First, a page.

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Old September 30th, 2010, 11:46 PM   #31
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Ah, Yoshiko...........

pretty well exactly what I said in post #7.

I know when I did my video course in London as a (very) mature student, I could bring a wealth of previous knowledge of still photography to the party which the "kids" just didn't have, neither did they have the exposure I'd already had in video from doing it in practice and what I'd learn't via DVinfo.

Did it stop them from learning the realities as it existed then, with the equipment available? Not a bloody bit.

Yes, I was able to increase their learning curve dramatically because I had "hands on" practice at a speciality they hadn't had even a chance to touch before, but I was amazed by how those "kids" (mostly early 20's, I was in my early 50's!) soaked up information.

They were "getting" the new stuff a heck of a lot faster than I was (tho' as I knew the "new stuff" was, in effect, "old stuff" I wasn't exactly too bothered).

Forget the analogue/ digital divide.

Movie making is about creativity and discipline, they will not be surplanted by any technology ever created.

Worrying about the technology just obscures the reality - how do you make a product that talks to people?

Lose that and sink into obscurity, whether it be analogue or digital, it's still just dross.

Forget the history unless the individual want to find out themselves, get on with what they NEED to know going forward.

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Old October 1st, 2010, 12:47 AM   #32
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So don't you think people can learn anything from history?
Many painters learnt some useful techniques from previous works of the pioneers.
I guess movie makers should be similar to them.
Few people at the present day know Griffith's techniques, but obviously they made films developt in the 20th century.
If the techchnology of the 20th century didn't exist, the current technology don't exist.
We can learn a lot of things from history.
But we can't force any students to do so.
Maybe some great students will find something from history.
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Old October 1st, 2010, 03:40 AM   #33
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I think people maybe confusing analogue and digital technology, which are the tools, rather than learning what you do with the tools. Unfortunately, a lot of productions seem to be following a template, rather than letting the subject matter lead the form. Although, there's always the element of the production executives just blindly following the buzz words they heard on the latest guru workshop, rather than thinking about it.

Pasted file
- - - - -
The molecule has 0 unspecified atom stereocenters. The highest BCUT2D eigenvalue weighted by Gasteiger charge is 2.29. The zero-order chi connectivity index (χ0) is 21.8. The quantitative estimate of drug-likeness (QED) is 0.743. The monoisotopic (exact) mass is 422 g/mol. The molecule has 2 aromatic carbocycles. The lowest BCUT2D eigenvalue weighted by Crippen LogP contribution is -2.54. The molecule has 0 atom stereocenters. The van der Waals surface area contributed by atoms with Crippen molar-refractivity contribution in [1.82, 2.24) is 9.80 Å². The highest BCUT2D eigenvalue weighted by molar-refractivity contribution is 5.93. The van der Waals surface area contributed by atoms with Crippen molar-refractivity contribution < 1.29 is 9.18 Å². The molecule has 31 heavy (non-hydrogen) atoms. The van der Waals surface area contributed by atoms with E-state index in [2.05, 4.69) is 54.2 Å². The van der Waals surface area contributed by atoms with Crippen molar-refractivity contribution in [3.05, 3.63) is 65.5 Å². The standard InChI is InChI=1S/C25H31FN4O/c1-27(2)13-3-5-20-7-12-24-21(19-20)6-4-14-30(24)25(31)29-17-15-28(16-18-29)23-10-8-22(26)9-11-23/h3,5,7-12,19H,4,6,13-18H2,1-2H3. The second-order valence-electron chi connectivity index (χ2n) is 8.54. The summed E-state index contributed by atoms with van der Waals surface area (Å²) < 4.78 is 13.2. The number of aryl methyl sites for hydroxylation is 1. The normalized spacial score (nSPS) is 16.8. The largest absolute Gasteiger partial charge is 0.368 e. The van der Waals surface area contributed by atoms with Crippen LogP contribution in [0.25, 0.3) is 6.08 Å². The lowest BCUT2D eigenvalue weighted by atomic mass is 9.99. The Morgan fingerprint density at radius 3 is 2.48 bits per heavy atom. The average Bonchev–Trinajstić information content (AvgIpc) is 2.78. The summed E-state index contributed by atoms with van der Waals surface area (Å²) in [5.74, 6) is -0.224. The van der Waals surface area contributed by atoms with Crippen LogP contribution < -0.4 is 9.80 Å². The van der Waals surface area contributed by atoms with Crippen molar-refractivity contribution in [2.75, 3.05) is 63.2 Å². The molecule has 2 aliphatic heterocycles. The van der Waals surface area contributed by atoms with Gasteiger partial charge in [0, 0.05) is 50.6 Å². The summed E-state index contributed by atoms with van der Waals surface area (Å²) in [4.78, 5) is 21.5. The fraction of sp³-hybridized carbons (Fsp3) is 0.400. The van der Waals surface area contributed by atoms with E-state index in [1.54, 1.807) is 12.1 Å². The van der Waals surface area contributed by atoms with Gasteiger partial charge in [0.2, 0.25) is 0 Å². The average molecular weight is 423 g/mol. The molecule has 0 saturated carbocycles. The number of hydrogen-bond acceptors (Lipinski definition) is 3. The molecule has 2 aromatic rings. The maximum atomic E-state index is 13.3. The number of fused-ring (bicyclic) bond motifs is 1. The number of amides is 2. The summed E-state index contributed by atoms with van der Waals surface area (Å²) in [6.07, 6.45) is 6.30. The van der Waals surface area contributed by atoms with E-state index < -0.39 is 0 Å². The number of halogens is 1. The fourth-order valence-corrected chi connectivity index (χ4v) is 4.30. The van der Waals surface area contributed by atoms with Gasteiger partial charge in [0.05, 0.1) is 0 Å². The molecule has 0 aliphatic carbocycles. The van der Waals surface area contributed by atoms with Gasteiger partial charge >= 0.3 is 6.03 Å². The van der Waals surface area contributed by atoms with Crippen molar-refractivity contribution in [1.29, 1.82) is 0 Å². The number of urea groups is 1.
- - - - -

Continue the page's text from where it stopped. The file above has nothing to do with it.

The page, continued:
Nothing really new about that, John Ford didn't shoot some CUs because he knew that the studios would use them give a chance. Other directors only let the shots run as long as THEY needed before cutting, so the studios didn't have too many alternatives during the editing. Now everything is over covered and the director may not have any involvement in the edit.

Knowing about lighting and having a knowledge of images is something that carries forward regardless of the technology, as does knowing about dramatic timing and story telling skills.
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Old October 1st, 2010, 07:40 AM   #34
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Originally Posted by Yoshiko Okada View Post
So don't you think people can learn anything from history?
Absolutely yes, they can. But at the university level, that's usually a separate class altogether. When I went to film school at UT-Austin, film history was a mandatory course, and it was two semesters long (it was also one of my favorite classes). Our introductory production class -- if I recall correctly, it was "Principles of Film & Video Production" or some such -- did not touch upon film history at all since there was a separate course for that already. One day early in the course was spent on the history of the technology, and from there on it did not look back. Our text for most of that course was Photography by Upton. The instructor said, "this text is about still photography but the fundamentals of framing, composition and exposure are exactly the same for the moving image. Read everything in this book except for the part about developing film." It was one of the best pieces of advice, not to mention one of the best text books, I ever experienced in film school.